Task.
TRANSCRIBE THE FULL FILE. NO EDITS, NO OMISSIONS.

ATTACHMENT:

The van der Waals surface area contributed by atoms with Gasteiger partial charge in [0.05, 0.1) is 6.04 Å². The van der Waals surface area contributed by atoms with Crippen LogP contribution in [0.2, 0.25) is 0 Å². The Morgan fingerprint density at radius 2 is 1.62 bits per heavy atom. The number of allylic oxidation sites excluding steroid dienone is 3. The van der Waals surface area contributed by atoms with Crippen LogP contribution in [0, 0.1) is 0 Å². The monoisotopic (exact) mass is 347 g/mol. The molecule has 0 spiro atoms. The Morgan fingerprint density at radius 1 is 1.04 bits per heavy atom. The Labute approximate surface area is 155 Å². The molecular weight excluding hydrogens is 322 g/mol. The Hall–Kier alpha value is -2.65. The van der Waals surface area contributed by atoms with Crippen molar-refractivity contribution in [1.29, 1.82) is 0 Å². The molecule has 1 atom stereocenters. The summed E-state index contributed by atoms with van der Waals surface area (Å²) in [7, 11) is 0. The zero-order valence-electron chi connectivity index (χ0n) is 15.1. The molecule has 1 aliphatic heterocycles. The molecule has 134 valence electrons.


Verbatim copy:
The van der Waals surface area contributed by atoms with Gasteiger partial charge in [0.05, 0.1) is 6.04 Å². The van der Waals surface area contributed by atoms with Crippen LogP contribution in [0.2, 0.25) is 0 Å². The Morgan fingerprint density at radius 2 is 1.62 bits per heavy atom. The number of allylic oxidation sites excluding steroid dienone is 3. The van der Waals surface area contributed by atoms with Crippen LogP contribution in [0, 0.1) is 0 Å². The monoisotopic (exact) mass is 347 g/mol. The molecule has 0 spiro atoms. The Morgan fingerprint density at radius 1 is 1.04 bits per heavy atom. The Labute approximate surface area is 155 Å². The molecular weight excluding hydrogens is 322 g/mol. The Hall–Kier alpha value is -2.65. The van der Waals surface area contributed by atoms with Crippen molar-refractivity contribution in [1.29, 1.82) is 0 Å². The molecule has 1 atom stereocenters. The summed E-state index contributed by atoms with van der Waals surface area (Å²) in [7, 11) is 0. The zero-order valence-electron chi connectivity index (χ0n) is 15.1. The molecule has 1 aliphatic heterocycles. The molecule has 134 valence electrons.